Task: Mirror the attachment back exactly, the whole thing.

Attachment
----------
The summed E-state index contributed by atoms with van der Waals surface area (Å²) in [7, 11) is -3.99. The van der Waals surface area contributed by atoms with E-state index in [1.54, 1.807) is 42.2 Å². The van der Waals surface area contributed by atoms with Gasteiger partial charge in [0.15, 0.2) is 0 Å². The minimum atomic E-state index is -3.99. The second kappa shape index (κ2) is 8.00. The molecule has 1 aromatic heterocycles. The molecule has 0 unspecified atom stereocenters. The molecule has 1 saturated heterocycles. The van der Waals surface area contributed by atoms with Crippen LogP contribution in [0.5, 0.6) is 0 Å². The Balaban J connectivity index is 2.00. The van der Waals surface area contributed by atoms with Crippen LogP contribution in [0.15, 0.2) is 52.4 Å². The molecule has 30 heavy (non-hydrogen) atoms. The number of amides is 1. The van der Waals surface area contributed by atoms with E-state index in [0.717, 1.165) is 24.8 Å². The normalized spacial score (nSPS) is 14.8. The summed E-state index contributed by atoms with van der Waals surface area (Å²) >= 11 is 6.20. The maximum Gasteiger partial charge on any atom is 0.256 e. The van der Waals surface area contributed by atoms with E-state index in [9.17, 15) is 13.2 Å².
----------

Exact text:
The summed E-state index contributed by atoms with van der Waals surface area (Å²) in [7, 11) is -3.99. The van der Waals surface area contributed by atoms with E-state index in [1.54, 1.807) is 42.2 Å². The van der Waals surface area contributed by atoms with Gasteiger partial charge in [0.15, 0.2) is 0 Å². The minimum atomic E-state index is -3.99. The second kappa shape index (κ2) is 8.00. The molecule has 1 aromatic heterocycles. The molecule has 0 unspecified atom stereocenters. The molecule has 1 saturated heterocycles. The van der Waals surface area contributed by atoms with Crippen LogP contribution in [0.5, 0.6) is 0 Å². The Balaban J connectivity index is 2.00. The van der Waals surface area contributed by atoms with Crippen LogP contribution in [0.15, 0.2) is 52.4 Å². The molecule has 30 heavy (non-hydrogen) atoms. The number of amides is 1. The van der Waals surface area contributed by atoms with E-state index in [0.717, 1.165) is 24.8 Å². The normalized spacial score (nSPS) is 14.8. The summed E-state index contributed by atoms with van der Waals surface area (Å²) >= 11 is 6.20. The maximum Gasteiger partial charge on any atom is 0.256 e. The van der Waals surface area contributed by atoms with E-state index in [9.17, 15) is 13.2 Å².